• Down-imaging fish finders continue to produce reasonable images, even while traveling at high speed. By contrast, side-imaging fish finders work better at slower speeds.



• Most down-imaging fish finders only rely on one transducer. This provides less information for the computer to work on and therefore produces a lower-resolution image.

• They fail to provide you with as much horizontal information as side-imaging fish finders do. For example, you may be able to determine that a big fish is somewhere underneath your boat about 15 feet deep but you can’t tell what side of the lake he is on – he may be 50 yards to your left, 50 yards to your right or anywhere in between.


Think It Over

Both technologies excel in different ways so be sure to select the model that will improve your ability to find fish. Consider the depth that you’ll fish on and the speed you like to travel around the boat before making a decision.

But also think of other factors like the size of the fish you’ll pursue and the typical cover you’ll fish on.


Ben Team
Ben is a lifelong environmental educator, former ISA-certified arborist and avid angler who writes about the natural world. He lives in Atlanta, Georgia with his beautiful wife and spoiled rotten Rottweiler. You can read more of Ben’s writing at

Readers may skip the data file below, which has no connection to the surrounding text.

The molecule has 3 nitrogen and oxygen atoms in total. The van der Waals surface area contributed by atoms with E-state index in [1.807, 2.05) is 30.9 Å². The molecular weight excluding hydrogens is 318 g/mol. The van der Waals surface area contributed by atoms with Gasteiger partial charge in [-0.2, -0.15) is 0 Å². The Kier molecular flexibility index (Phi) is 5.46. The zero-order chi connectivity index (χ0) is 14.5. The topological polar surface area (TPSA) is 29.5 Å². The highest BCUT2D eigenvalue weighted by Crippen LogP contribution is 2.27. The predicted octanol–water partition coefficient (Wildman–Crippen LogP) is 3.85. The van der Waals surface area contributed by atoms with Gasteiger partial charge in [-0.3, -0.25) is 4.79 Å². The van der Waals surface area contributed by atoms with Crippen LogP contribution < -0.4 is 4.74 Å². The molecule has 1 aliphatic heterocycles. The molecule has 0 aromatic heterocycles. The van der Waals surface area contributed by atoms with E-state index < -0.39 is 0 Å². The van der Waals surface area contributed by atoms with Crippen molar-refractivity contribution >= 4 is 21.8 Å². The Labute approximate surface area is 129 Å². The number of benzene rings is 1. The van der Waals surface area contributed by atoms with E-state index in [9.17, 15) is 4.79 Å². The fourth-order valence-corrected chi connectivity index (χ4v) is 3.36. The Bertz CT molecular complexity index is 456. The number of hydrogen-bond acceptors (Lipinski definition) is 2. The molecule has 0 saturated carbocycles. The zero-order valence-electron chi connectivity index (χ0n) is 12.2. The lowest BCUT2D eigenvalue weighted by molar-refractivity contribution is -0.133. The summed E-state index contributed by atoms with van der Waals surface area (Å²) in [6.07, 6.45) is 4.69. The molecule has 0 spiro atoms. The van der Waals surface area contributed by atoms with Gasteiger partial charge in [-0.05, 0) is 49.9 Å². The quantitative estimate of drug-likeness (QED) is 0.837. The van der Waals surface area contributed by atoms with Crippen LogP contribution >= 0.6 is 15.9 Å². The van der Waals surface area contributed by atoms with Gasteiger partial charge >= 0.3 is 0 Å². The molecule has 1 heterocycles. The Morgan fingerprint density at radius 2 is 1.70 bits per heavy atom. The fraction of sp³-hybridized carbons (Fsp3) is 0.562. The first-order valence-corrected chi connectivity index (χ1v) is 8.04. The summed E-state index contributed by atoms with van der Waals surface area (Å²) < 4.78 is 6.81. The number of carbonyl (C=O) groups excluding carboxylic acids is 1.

1. Hi Ben,
    Your comprehensive analysis is very helpful!

    Can you help me pin down the best sonar technology and manufacturer for my unique situation?
    I’m buying a boat to use for cruising (not fishing, at least not Yet!) on a freshwater lake in North Carolinainthe during the summer, and then in coastal South Carolina salt water in fall/winter/spring.

    The challenge, especially of the freshwater lake is avoiding submerged trees and rocks in shallow water near my house and the inlet to my Boathouse. I’ve got to navigate the hazards under and side to side. During the coastal cruising avoid shallow sand bars at low tide.

    Is side-imaging or down imaging the best for me?….or a combo?….and whatever your recommend for the best unit. I’ll be ordering the boat and specifying the unitfordash mount.

    Thanks so much for a helpful recommend!

    • Hello Rick,

      Unfortunately, neither down-imaging or side-imaging transducers are designed for navigating underwater hazards.

      Of the two, side-imaging systems will work best, but those still only detect what’s to the sides of your boat. What you want is a forward-looking or 360-degree sonar.

      These will be more expensive than normal fishfinders and you’ll need to go slow while using them. Really slow. 3 knots, not 30 knots.

      You do have a few options.

      The Simrad ForwardScan can give you a look at what’s directly in front of you. It’s not known to be very accurate, though it is the cheapest option.

      The Lowrance SpotlightScan Transducer is a side-imaging sonar that mounts to your trolling motor. It connects to Lowrance’s HDS Gen2 display. Rotate your trolling motor to get 360-degree imaging.

      Finally, there’s the Hummingbird 360, which is a side-imaging sonar that rotates on its own. I haven’t heard good results from people who’ve used them, though.

      Of these, I would most recommend the SpotlightScan. Keep in mind that all of these will be slow and short-ranged, so they’re more of an augment to your navigational skills than a replacement.

      Good luck on the water!